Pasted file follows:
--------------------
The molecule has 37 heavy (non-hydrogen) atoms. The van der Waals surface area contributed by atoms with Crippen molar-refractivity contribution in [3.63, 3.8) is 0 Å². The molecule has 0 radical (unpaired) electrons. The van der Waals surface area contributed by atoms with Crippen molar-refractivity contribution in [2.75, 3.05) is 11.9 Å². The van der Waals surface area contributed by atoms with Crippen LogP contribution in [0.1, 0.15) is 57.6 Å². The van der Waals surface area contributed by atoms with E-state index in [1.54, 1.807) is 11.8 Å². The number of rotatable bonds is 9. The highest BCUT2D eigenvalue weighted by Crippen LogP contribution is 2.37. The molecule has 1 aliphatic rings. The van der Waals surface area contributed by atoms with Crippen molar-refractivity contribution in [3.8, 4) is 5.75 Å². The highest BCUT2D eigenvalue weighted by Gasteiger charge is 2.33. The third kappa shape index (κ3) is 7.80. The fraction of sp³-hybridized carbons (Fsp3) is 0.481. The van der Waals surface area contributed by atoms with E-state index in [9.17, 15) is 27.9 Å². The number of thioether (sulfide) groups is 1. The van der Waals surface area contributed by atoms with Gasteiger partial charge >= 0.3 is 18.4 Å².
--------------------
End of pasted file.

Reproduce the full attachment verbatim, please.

The molecule has 37 heavy (non-hydrogen) atoms. The van der Waals surface area contributed by atoms with Crippen molar-refractivity contribution in [3.63, 3.8) is 0 Å². The molecule has 0 radical (unpaired) electrons. The van der Waals surface area contributed by atoms with Crippen molar-refractivity contribution in [2.75, 3.05) is 11.9 Å². The van der Waals surface area contributed by atoms with Crippen LogP contribution in [0.1, 0.15) is 57.6 Å². The van der Waals surface area contributed by atoms with E-state index in [1.54, 1.807) is 11.8 Å². The number of rotatable bonds is 9. The highest BCUT2D eigenvalue weighted by Crippen LogP contribution is 2.37. The molecule has 1 aliphatic rings. The van der Waals surface area contributed by atoms with Crippen molar-refractivity contribution in [3.8, 4) is 5.75 Å². The highest BCUT2D eigenvalue weighted by Gasteiger charge is 2.33. The third kappa shape index (κ3) is 7.80. The fraction of sp³-hybridized carbons (Fsp3) is 0.481. The van der Waals surface area contributed by atoms with E-state index in [9.17, 15) is 27.9 Å². The number of thioether (sulfide) groups is 1. The van der Waals surface area contributed by atoms with Gasteiger partial charge >= 0.3 is 18.4 Å².